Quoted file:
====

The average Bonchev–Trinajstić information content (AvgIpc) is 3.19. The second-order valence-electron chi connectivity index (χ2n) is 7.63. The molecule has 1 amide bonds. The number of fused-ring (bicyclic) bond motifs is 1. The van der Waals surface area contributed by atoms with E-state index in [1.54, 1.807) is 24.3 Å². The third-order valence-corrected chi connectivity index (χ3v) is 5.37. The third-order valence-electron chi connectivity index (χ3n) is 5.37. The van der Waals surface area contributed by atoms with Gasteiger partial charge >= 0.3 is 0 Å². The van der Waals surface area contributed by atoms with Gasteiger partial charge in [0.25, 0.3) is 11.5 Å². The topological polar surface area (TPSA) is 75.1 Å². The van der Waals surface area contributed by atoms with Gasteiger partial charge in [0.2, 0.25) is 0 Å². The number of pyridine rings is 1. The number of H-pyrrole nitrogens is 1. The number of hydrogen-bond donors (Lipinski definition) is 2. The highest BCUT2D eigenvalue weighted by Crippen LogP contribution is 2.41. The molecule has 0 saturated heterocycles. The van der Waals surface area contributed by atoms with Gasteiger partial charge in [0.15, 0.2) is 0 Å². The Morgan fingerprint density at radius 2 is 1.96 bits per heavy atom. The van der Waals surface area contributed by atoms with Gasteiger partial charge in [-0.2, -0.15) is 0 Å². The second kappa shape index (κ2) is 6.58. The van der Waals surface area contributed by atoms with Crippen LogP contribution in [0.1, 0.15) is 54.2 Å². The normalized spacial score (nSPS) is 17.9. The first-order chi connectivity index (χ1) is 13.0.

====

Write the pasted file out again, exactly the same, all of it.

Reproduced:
The average Bonchev–Trinajstić information content (AvgIpc) is 3.19. The second-order valence-electron chi connectivity index (χ2n) is 7.63. The molecule has 1 amide bonds. The number of fused-ring (bicyclic) bond motifs is 1. The van der Waals surface area contributed by atoms with E-state index in [1.54, 1.807) is 24.3 Å². The third-order valence-corrected chi connectivity index (χ3v) is 5.37. The third-order valence-electron chi connectivity index (χ3n) is 5.37. The van der Waals surface area contributed by atoms with Gasteiger partial charge >= 0.3 is 0 Å². The van der Waals surface area contributed by atoms with Gasteiger partial charge in [0.25, 0.3) is 11.5 Å². The topological polar surface area (TPSA) is 75.1 Å². The van der Waals surface area contributed by atoms with Gasteiger partial charge in [0.2, 0.25) is 0 Å². The number of pyridine rings is 1. The number of H-pyrrole nitrogens is 1. The number of hydrogen-bond donors (Lipinski definition) is 2. The highest BCUT2D eigenvalue weighted by Crippen LogP contribution is 2.41. The molecule has 0 saturated heterocycles. The van der Waals surface area contributed by atoms with Gasteiger partial charge in [0.15, 0.2) is 0 Å². The Morgan fingerprint density at radius 2 is 1.96 bits per heavy atom. The van der Waals surface area contributed by atoms with Gasteiger partial charge in [-0.2, -0.15) is 0 Å². The second kappa shape index (κ2) is 6.58. The van der Waals surface area contributed by atoms with Crippen LogP contribution in [0.1, 0.15) is 54.2 Å². The normalized spacial score (nSPS) is 17.9. The first-order chi connectivity index (χ1) is 13.0.